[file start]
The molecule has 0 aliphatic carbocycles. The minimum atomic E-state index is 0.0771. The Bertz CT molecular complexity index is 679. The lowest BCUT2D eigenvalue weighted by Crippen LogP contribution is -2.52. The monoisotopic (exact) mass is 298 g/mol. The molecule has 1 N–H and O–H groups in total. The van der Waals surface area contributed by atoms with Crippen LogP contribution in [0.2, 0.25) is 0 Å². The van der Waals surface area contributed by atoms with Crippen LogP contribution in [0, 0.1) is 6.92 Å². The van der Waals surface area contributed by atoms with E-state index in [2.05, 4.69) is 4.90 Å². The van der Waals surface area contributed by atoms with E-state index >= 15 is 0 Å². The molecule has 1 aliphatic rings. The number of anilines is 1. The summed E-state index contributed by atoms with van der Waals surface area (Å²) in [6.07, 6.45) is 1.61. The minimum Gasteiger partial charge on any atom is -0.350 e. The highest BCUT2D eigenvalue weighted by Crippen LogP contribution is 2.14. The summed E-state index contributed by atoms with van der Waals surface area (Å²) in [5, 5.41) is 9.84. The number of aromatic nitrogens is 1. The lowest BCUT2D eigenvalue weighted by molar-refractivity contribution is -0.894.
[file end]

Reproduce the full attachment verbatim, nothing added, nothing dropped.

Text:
The molecule has 0 aliphatic carbocycles. The minimum atomic E-state index is 0.0771. The Bertz CT molecular complexity index is 679. The lowest BCUT2D eigenvalue weighted by Crippen LogP contribution is -2.52. The monoisotopic (exact) mass is 298 g/mol. The molecule has 1 N–H and O–H groups in total. The van der Waals surface area contributed by atoms with Crippen LogP contribution in [0.2, 0.25) is 0 Å². The van der Waals surface area contributed by atoms with Crippen LogP contribution in [0, 0.1) is 6.92 Å². The van der Waals surface area contributed by atoms with E-state index in [2.05, 4.69) is 4.90 Å². The van der Waals surface area contributed by atoms with E-state index >= 15 is 0 Å². The molecule has 1 aliphatic rings. The number of anilines is 1. The summed E-state index contributed by atoms with van der Waals surface area (Å²) in [6.07, 6.45) is 1.61. The minimum Gasteiger partial charge on any atom is -0.350 e. The highest BCUT2D eigenvalue weighted by Crippen LogP contribution is 2.14. The summed E-state index contributed by atoms with van der Waals surface area (Å²) in [5, 5.41) is 9.84. The number of aromatic nitrogens is 1. The lowest BCUT2D eigenvalue weighted by molar-refractivity contribution is -0.894.